There's also support for FreeSync 2 HDR, DX12 application user markers for Radeon GPU Profiler, VS2017 versions of the shipping samples, and new wave-level shader intrinsics for both DX11 and DX12.
See the full Changelog for more details.
Version 5.0 is a major overhaul of the library designed to provide a much clearer view of the GPUs in the system and the displays attached to them. It also exposes the ability to query each display for HDR capabilities and put those HDR-capable displays into various HDR modes.
Highlights include the following:
- Full GPU enumeration with adapter string, device id, revision id and vendor id.
- Per-GPU display enumeration including information on display name, resolution, and HDR capabilities.
- Optional user-supplied memory allocator.
- Function to set displays into HDR mode.1
- A Microsoft WACK compliant version of the library.
- DirectX 11 shader compiler controls.1
- DirectX 11 multiview extension.2
- DirectX 11 Crossfire API updates.
- Now supports using the API without needing a driver profile.
- You can also now specify the transfer engine.
AGS exposes GCN shader extensions for both DirectX 11 and DirectX 12. It also provides access to additional extensions available in the AMD driver for DirectX 11:
- Quad List primitive type
- UAV overlap
- Depth bounds test
- Multi-draw indirect
- AMD Radeon™ GCN-based GPU (HD 7000 series or newer)
- Or other DirectX® 11 compatible GPU with Shader Model 5 support3
- 64-bit Windows® 7 (SP1 with the Platform Update), Windows® 8.1, or Windows® 10
- Visual Studio® 2013 or Visual Studio® 2015
- Recommended driver: Radeon Software Crimson ReLive Edition 16.12.1 (driver version 16.50.2001) or later
- It is recommended to take a look at the sample source code.
- There are three samples: ags_sample, crossfire_sample, and eyefinity_sample.
- Visual Studio projects for VS2013 and VS2015 can be found in each sample's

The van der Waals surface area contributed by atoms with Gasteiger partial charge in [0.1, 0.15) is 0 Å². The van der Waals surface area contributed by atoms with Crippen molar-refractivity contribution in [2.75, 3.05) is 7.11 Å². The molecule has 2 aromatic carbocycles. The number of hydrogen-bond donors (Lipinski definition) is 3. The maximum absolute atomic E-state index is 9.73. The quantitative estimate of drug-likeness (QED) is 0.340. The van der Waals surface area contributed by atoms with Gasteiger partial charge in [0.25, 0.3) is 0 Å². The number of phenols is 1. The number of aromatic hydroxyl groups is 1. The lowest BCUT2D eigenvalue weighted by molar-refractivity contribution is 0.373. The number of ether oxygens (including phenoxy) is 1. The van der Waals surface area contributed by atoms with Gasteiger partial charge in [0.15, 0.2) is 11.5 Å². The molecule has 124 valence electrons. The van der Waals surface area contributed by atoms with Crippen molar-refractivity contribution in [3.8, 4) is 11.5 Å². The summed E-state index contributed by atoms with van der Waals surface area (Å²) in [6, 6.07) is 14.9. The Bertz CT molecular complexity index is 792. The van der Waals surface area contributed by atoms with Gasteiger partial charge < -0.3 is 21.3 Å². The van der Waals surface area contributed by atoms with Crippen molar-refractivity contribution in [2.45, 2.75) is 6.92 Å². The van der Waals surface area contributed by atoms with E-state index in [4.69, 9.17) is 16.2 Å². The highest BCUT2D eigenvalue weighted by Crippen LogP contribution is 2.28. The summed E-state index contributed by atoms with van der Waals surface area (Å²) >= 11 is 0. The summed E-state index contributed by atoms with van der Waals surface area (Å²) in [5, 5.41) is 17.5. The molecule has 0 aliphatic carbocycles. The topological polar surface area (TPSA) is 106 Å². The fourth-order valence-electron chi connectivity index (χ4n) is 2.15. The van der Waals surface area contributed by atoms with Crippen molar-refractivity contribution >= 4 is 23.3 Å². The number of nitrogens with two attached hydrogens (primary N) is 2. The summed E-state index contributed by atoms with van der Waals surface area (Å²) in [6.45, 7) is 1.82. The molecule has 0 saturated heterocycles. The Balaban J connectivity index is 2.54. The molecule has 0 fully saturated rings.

- Additional documentation, including API documentation and instructions on how to add AGS support to an existing project, can be found in the
- There is also online documentation.
In addition to the three samples included in this repo, there are other samples available on GitHub that use AGS:
- CrossfireAPI11 - a larger example of using the explicit Crossfire API
- The CrossfireAPI11 sample also comes with an extensive guide for multi-GPU: the AMD Crossfire guide for Direct3D® 11 applications
- DepthBoundsTest11 - a sample showing how to use the depth bounds test extension
- Barycentrics11 - a sample showing how to use the GCN shader extensions for DirectX 11
- Barycentrics12 - a sample showing how to use the GCN shader extensions for DirectX 12
The Visual Studio projects in each sample's
build directory were generated with Premake. To generate the project files yourself, open a command prompt in the sample's
premake directory (where the premake5.lua script for that sample is located, not the top-level directory where the premake5 executable is located) and execute the following command:
- For example:
Alternatively, to regenerate all Visual Studio files for the SDK, execute
ags_update_vs_files.bat in the top-level
This version of Premake has been modified from the stock version to use the property sheet technique for the Windows SDK from this Visual C++ Team blog post. The technique was originally described for using the Windows 8.0 SDK with Visual Studio 2010, but it applies more generally to using newer versions of the Windows SDK with older versions of Visual Studio.
By default, Visual Studio 2013 projects will compile against the Windows 8.1 SDK. However, the VS2013 projects generated with this version of Premake will use the next higher SDK (i.e. the Windows 10 SDK), if the newer SDK exists on the user's machine.
For Visual Studio 2015, the systemversion Premake function is used to add the
WindowsTargetPlatformVersion element to the project file, to specify which version of the Windows SDK will be used. To change
WindowsTargetPlatformVersion for Visual Studio 2015, change the value for
premake\amd_premake_util.lua and regenerate the Visual Studio files.
- DXUT is distributed under the terms of the MIT License. See
- Premake is distributed under the terms of the BSD License. See
- AMD, the AMD Arrow logo, Radeon, Crossfire, and combinations thereof are either registered trademarks or trademarks of Advanced Micro Devices, Inc. in the United States and/or other countries.
- Microsoft, DirectX, Visual Studio, and Windows are either registered trademarks or trademarks of Microsoft Corporation in the United States and/or other countries.
1: Requires Radeon Software Crimson Edition 16.9.2 (driver version 16.40.2311) or later.
2: Requires Radeon Software Crimson ReLive Edition 16.12.1 (driver version 16.50.2001) or later.
3: While the AGS SDK samples will run on non-AMD hardware, they will be of limited usefulness, since the purpose of AGS is to provide convenient access to AMD-specific information and extensions.